Indian drugmakers take page from HIV playbook for hep C combo pill

Indian drug manufacturers are working to combine drugs used to treat hepatitis C in ways not possible in the West because of patent restrictions, according to a Bloomberg News report.

The Indian manufacturers are taking a page from their HIV playbook where Cipla revolutionized the treatment of the disease in 2001 by combining three different therapies patented by three different Western drugmakers. This was possible because at that time India didn't recognize product patents, according to Bloomberg.

Generic drugmakers are working on a one-pill cocktail of the ingredients in Bristol-Myers' ($BMY) Daklinza and Gilead's ($GILD) Sovaldi, according to Bloomberg, and are able to do so because Gilead's license agreements give them the rights to make the experimental combination pill. Gilead itself is working on an experimental drug combination that it plans to file with U.S. regulators by the end of the year, then apply for inclusion on the WHO essential medicines list, Bloomberg reported.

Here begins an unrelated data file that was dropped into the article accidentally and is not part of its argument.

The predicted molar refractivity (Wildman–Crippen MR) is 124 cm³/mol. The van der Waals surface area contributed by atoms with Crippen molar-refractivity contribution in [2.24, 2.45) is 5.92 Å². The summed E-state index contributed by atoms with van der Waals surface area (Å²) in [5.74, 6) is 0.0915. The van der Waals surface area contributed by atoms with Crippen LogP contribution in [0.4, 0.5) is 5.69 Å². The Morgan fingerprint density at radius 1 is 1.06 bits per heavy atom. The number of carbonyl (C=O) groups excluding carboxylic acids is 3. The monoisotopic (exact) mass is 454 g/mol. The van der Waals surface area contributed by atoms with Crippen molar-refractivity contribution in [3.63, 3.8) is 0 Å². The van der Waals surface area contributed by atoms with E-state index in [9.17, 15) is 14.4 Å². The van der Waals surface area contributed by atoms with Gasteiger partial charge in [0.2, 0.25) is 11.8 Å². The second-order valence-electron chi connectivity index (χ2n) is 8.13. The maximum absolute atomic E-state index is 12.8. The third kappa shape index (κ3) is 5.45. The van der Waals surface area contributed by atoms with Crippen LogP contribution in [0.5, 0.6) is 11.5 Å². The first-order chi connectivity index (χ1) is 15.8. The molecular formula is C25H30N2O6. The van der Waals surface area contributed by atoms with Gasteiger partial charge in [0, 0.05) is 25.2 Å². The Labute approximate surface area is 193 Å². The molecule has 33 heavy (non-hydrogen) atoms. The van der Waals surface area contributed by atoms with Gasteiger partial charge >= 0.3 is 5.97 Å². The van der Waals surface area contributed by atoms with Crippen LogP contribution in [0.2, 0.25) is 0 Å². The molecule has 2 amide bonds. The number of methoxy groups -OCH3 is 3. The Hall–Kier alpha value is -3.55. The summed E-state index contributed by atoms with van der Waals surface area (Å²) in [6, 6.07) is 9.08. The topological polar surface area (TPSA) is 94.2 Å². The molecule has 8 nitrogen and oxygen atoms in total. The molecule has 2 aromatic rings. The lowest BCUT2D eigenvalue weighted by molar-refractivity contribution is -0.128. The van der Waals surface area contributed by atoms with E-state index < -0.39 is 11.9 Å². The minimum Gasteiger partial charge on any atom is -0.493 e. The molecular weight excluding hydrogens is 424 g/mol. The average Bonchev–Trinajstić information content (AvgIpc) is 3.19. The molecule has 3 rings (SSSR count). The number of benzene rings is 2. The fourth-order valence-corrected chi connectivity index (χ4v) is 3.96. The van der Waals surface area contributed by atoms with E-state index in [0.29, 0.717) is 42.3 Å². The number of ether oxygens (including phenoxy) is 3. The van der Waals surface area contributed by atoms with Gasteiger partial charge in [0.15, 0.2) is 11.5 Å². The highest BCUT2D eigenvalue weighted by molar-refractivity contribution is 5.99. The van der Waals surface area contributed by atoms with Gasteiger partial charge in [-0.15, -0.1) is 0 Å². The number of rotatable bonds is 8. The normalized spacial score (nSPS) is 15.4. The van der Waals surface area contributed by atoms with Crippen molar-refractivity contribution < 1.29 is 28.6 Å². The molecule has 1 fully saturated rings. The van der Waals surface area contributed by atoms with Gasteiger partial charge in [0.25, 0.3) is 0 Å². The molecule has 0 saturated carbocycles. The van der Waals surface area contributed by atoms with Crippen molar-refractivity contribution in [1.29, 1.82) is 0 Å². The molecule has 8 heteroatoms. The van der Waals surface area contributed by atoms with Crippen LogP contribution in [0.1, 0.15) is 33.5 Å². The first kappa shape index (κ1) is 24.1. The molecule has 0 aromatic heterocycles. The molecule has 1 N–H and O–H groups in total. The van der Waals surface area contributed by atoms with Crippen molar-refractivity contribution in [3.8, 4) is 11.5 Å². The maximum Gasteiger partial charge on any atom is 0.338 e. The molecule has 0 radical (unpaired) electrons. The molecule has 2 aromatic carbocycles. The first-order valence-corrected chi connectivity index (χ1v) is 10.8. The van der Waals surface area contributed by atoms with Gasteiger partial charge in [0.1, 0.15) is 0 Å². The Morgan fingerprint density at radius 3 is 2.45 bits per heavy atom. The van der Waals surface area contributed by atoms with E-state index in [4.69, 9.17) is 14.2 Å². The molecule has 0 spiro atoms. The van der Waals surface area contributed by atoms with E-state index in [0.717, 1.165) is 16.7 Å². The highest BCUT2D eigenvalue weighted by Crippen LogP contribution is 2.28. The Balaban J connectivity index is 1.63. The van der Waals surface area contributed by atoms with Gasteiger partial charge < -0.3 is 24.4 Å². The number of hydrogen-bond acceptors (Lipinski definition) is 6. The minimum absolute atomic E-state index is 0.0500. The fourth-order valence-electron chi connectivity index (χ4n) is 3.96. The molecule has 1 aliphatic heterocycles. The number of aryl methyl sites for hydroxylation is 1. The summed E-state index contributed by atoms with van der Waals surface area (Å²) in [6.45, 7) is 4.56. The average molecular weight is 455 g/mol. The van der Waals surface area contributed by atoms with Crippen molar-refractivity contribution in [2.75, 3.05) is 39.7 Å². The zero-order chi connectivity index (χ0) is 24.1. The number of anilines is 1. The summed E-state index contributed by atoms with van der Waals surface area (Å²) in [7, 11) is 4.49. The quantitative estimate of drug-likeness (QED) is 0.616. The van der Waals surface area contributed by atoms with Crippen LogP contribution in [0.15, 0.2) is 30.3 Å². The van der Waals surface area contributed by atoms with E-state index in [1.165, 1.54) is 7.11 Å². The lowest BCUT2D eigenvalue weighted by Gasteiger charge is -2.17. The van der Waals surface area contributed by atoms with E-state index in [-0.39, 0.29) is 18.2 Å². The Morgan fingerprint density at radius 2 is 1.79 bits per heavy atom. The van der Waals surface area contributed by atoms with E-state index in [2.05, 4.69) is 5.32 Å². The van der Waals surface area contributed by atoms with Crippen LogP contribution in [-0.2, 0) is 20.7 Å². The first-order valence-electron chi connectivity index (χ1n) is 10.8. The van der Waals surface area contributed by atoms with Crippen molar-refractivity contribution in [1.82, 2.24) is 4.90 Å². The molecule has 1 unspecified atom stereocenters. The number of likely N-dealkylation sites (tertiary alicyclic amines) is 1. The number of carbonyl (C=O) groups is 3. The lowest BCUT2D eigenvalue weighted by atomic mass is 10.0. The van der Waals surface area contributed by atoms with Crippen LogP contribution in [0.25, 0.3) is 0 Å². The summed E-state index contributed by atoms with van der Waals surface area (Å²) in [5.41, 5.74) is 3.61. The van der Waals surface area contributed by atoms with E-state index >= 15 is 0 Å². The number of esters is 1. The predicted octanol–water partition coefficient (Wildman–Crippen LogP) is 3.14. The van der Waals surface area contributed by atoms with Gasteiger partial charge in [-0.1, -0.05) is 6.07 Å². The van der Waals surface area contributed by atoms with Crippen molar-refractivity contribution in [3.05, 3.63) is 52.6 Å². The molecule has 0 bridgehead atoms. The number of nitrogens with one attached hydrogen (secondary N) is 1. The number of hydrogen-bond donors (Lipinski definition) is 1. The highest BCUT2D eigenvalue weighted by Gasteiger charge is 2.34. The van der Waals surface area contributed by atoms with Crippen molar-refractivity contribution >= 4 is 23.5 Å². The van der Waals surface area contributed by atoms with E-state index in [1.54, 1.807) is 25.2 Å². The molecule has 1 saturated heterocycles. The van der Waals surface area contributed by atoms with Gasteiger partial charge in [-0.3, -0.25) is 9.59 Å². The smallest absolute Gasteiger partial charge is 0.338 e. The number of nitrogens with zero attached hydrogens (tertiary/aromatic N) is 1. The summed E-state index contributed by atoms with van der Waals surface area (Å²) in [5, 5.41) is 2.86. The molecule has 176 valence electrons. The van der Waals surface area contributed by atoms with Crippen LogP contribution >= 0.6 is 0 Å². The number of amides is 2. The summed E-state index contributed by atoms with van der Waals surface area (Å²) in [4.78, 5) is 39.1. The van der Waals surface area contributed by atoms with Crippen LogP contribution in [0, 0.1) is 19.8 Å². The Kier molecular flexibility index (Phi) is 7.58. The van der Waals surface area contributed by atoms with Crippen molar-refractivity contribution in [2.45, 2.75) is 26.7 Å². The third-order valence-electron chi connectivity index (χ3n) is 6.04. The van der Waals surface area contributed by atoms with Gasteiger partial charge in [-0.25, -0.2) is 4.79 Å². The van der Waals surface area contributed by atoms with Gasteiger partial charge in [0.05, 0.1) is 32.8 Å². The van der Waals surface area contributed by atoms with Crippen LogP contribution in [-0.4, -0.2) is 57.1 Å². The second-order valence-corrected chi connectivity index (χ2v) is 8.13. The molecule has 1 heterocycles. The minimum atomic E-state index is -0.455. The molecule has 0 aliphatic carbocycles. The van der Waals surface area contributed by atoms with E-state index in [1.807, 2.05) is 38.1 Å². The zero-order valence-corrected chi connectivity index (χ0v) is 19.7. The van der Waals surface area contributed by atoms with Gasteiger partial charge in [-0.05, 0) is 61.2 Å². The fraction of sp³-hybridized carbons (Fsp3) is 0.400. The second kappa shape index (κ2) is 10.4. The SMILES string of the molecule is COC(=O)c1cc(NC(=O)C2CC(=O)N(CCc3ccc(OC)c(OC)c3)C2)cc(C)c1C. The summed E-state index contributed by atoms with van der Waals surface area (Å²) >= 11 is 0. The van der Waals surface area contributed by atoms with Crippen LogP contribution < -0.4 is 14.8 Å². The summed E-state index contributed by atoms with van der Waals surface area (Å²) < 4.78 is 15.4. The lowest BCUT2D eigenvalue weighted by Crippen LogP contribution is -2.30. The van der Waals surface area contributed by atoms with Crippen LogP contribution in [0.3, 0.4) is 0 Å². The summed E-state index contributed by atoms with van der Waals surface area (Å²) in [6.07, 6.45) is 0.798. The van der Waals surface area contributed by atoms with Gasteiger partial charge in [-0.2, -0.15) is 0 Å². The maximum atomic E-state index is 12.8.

The work is being spurred on because Sovaldi costs upward of $90,000 for the standard 12-week treatment, but costs as little as $900 in India for the generic treatment. Insurers and companies are also starting to cut off coverage for hepatitis C patients in the U.S. because of the high cost.

This in turn has led to a rise in medical tourism for treatment and at least one "Dallas Buyers' Club" of sorts opening in Australia, according to the Australian Broadcasting Corp.

- here's the story from Bloomberg and one from ABC